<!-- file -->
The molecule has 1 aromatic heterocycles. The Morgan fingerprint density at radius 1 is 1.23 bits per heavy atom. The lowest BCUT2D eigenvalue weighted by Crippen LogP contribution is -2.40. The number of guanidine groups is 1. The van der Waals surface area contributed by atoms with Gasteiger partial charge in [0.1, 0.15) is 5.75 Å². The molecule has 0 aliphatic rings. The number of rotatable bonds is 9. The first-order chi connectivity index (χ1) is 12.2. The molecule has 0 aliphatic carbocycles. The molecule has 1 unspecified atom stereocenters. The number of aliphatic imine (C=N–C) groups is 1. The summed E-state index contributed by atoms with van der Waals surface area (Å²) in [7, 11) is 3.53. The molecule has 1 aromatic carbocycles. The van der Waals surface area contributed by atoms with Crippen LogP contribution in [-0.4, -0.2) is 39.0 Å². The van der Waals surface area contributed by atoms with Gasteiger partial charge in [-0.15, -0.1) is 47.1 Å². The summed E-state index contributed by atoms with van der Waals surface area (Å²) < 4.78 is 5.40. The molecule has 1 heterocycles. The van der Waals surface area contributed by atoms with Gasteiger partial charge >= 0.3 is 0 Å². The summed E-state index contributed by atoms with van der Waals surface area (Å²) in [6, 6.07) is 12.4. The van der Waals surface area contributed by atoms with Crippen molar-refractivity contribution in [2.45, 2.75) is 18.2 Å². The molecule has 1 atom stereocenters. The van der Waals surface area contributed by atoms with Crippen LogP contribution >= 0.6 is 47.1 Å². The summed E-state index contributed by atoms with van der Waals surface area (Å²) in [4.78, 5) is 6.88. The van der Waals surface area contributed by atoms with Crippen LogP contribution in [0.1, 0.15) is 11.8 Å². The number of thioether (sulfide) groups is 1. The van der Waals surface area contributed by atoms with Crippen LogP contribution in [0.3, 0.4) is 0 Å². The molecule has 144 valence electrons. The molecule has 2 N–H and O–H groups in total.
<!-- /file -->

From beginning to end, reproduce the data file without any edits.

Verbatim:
The molecule has 1 aromatic heterocycles. The Morgan fingerprint density at radius 1 is 1.23 bits per heavy atom. The lowest BCUT2D eigenvalue weighted by Crippen LogP contribution is -2.40. The number of guanidine groups is 1. The van der Waals surface area contributed by atoms with Gasteiger partial charge in [0.1, 0.15) is 5.75 Å². The molecule has 0 aliphatic rings. The number of rotatable bonds is 9. The first-order chi connectivity index (χ1) is 12.2. The molecule has 0 aliphatic carbocycles. The molecule has 1 unspecified atom stereocenters. The number of aliphatic imine (C=N–C) groups is 1. The summed E-state index contributed by atoms with van der Waals surface area (Å²) in [7, 11) is 3.53. The molecule has 1 aromatic carbocycles. The van der Waals surface area contributed by atoms with Crippen LogP contribution in [-0.4, -0.2) is 39.0 Å². The van der Waals surface area contributed by atoms with Gasteiger partial charge in [-0.15, -0.1) is 47.1 Å². The summed E-state index contributed by atoms with van der Waals surface area (Å²) < 4.78 is 5.40. The molecule has 1 heterocycles. The van der Waals surface area contributed by atoms with Gasteiger partial charge >= 0.3 is 0 Å². The summed E-state index contributed by atoms with van der Waals surface area (Å²) in [6, 6.07) is 12.4. The van der Waals surface area contributed by atoms with Crippen molar-refractivity contribution in [2.45, 2.75) is 18.2 Å². The molecule has 1 atom stereocenters. The van der Waals surface area contributed by atoms with Crippen LogP contribution >= 0.6 is 47.1 Å². The summed E-state index contributed by atoms with van der Waals surface area (Å²) in [4.78, 5) is 6.88. The van der Waals surface area contributed by atoms with Crippen LogP contribution in [0.1, 0.15) is 11.8 Å². The number of thioether (sulfide) groups is 1. The van der Waals surface area contributed by atoms with Crippen LogP contribution in [0.3, 0.4) is 0 Å². The molecule has 144 valence electrons. The molecule has 2 N–H and O–H groups in total.